New Delhi: Is banning 10-year-old diesel vehicles from plying on Delhi’s roads is a solution to the city’s air pollution? Experts believe it is a welcome first step, but by no means a complete solution to the massive problem. It is easy to deal with old vehicles because the owners are individuals; but the real challenge lies in reining in polluting industries and real estate companies who operate as powerful lobbies. Still the ban requires a closer look, they say.
According to Delhi traffic police, around 80,000 vehicles travel through Delhi every day between from 8 pm and 6 am - just over two per second. Environmentalists believe that these diesel-operated vehicles contribute 60 percent of the main air pollutants spewed because most of them do not adhere to the vehicular emission standards. Some of them are 10 years old, some 20. A majority of them run on a mixture of kerosene and diesel to save money.
The deadly respirable suspended particulate matter (RSPM or PM10) in the capital's air has been recorded at 316 µg/m3 (micrograms per cubic meter) this year - way above the permissible limit of 40 µg/m3. Studies, conducted since 2007, suggest that the presence of RSPM rises in the city late at night and it corresponds with the timing of the entry of trucks. Its effects remains till early morning.
"The NGT (National Green Tribunal) verdict will reduce the pollution level in the city. Now, Euro II and Euro I cars, which are very polluting, will be phased out. But this is not enough. A lot has to be done because there are no soft options left for the city," Shirin Bithal, research associate at the air pollution unit of Centre for Science and Environment (CSE), said.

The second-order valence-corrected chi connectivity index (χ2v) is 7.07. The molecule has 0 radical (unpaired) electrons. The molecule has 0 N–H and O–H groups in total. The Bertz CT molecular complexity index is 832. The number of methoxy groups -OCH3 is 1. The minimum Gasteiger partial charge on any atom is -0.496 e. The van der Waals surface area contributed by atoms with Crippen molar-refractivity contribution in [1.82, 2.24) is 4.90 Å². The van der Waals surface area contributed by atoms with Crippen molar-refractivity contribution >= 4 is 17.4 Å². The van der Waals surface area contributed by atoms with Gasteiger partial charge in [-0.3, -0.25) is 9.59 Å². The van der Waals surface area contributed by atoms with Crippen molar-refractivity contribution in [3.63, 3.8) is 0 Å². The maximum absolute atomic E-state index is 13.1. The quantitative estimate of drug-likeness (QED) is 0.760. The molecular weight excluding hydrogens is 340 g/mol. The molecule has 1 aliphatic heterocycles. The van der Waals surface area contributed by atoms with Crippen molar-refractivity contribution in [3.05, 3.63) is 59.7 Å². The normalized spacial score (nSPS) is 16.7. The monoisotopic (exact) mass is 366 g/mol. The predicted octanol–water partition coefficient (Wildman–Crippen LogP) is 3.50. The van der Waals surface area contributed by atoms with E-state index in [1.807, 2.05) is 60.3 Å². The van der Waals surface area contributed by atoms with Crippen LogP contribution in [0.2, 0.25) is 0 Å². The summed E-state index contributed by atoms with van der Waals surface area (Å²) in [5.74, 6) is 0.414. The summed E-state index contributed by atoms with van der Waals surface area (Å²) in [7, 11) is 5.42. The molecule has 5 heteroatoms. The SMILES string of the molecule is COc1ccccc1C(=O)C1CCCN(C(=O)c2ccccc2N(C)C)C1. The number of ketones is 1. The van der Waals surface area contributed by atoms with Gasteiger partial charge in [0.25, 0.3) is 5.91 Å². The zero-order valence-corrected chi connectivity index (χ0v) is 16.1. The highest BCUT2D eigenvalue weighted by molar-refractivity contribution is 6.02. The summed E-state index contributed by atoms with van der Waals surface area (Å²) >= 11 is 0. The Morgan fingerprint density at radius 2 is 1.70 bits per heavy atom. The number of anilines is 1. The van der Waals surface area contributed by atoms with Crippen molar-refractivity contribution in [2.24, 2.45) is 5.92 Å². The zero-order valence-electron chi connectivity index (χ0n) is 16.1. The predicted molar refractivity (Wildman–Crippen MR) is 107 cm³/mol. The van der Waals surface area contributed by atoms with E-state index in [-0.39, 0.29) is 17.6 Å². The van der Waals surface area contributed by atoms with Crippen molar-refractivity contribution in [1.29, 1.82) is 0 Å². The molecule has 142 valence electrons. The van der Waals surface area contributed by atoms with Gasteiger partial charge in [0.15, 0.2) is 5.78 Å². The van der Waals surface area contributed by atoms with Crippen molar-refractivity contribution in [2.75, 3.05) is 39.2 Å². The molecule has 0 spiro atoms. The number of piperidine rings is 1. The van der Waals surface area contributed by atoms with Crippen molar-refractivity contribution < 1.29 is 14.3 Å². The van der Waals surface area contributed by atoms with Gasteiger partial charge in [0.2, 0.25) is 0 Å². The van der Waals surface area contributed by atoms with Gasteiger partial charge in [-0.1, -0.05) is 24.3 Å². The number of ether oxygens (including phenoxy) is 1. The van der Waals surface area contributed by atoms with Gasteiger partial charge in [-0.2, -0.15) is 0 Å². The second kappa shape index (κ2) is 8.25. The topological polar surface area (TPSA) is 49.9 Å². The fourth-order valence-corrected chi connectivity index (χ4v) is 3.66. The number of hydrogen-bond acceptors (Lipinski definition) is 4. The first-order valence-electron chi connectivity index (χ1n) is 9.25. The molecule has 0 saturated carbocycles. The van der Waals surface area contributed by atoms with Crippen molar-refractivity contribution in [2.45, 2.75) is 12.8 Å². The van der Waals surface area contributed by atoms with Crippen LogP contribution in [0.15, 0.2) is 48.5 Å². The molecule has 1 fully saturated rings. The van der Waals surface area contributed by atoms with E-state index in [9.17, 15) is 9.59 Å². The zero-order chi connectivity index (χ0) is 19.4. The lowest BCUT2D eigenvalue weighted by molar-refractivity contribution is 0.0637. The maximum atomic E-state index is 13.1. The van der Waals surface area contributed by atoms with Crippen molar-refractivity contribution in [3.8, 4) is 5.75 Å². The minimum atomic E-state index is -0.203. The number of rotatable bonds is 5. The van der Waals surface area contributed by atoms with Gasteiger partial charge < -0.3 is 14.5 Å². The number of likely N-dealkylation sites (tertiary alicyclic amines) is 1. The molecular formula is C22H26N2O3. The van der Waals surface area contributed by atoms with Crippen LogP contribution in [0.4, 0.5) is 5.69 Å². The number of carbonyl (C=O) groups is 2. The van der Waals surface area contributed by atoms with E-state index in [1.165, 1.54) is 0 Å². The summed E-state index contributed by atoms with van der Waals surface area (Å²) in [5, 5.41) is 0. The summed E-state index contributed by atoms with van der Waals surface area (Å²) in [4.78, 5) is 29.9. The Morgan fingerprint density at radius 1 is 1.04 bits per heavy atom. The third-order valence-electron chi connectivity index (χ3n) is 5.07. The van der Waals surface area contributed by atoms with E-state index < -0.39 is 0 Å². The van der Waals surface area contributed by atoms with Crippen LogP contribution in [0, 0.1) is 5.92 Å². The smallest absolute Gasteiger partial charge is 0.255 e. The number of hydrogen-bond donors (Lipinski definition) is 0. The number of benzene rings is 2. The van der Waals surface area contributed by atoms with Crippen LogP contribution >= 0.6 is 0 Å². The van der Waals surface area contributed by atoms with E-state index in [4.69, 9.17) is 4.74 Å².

“The city needs aggressive and time-bound action to meet clean air standards and reduce public health risks,” she told Firstpost.
The national capital was able to arrest and lower air pollution with its first phase of action directed by the Supreme Court in 2001, when the CNG programme was launched. But it could not sustain these gains and air pollution levels are rising again. Growing pollution especially from vehicles and delayed action have enhanced the public health risk.
"Delhi has about 7.5 million registered vehicles and is adding up more than 1,400 new vehicles every day, almost double of what was added in the pre-CNG era. And a considerable number of these vehicles run on diesel. Vehicles having diesel engines emit higher smoke containing nitrogen oxide (NOx) and particles (carcinogens, which causes cancer) than their petrol counterparts," Bithal said.
From just 4 percent of new car sales in 2000, diesel cars are now half of new car sales. In the total diesel use (both bulk and retail), the share of car use (private cars and taxis) is up 22.09 percent. Private cars alone use 13.15 percent, which is higher than buses at 9.55 percent, agriculture at 13 percent, railways at 3.24 percent and mobile towers at 1.54 percent. Cars are the second highest user after diesel trucks at 28.25 percent, according to a research conducted by CSE.